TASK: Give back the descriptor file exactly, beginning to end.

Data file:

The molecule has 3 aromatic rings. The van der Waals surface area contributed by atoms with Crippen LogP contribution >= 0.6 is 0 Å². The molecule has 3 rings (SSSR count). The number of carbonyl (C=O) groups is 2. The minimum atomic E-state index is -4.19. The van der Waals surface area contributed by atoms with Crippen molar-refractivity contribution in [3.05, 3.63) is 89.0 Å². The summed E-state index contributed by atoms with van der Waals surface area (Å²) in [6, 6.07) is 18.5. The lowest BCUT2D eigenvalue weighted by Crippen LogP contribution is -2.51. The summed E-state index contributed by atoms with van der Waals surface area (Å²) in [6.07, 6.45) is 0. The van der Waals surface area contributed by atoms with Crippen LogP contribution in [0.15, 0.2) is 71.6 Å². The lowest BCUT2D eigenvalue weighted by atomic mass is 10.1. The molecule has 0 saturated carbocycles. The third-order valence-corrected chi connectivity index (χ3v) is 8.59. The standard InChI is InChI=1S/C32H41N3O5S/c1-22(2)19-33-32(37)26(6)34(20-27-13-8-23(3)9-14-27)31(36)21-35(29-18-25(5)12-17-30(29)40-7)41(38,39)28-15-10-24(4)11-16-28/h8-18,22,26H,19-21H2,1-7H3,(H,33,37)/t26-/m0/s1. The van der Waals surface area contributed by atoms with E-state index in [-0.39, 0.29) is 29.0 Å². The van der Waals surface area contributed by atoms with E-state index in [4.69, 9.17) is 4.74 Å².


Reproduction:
The molecule has 3 aromatic rings. The van der Waals surface area contributed by atoms with Crippen LogP contribution >= 0.6 is 0 Å². The molecule has 3 rings (SSSR count). The number of carbonyl (C=O) groups is 2. The minimum atomic E-state index is -4.19. The van der Waals surface area contributed by atoms with Crippen molar-refractivity contribution in [3.05, 3.63) is 89.0 Å². The summed E-state index contributed by atoms with van der Waals surface area (Å²) in [6, 6.07) is 18.5. The lowest BCUT2D eigenvalue weighted by Crippen LogP contribution is -2.51. The summed E-state index contributed by atoms with van der Waals surface area (Å²) in [6.07, 6.45) is 0. The van der Waals surface area contributed by atoms with Crippen LogP contribution in [0.15, 0.2) is 71.6 Å². The lowest BCUT2D eigenvalue weighted by atomic mass is 10.1. The molecule has 0 saturated carbocycles. The third-order valence-corrected chi connectivity index (χ3v) is 8.59. The standard InChI is InChI=1S/C32H41N3O5S/c1-22(2)19-33-32(37)26(6)34(20-27-13-8-23(3)9-14-27)31(36)21-35(29-18-25(5)12-17-30(29)40-7)41(38,39)28-15-10-24(4)11-16-28/h8-18,22,26H,19-21H2,1-7H3,(H,33,37)/t26-/m0/s1. The van der Waals surface area contributed by atoms with E-state index in [-0.39, 0.29) is 29.0 Å². The van der Waals surface area contributed by atoms with E-state index in [4.69, 9.17) is 4.74 Å².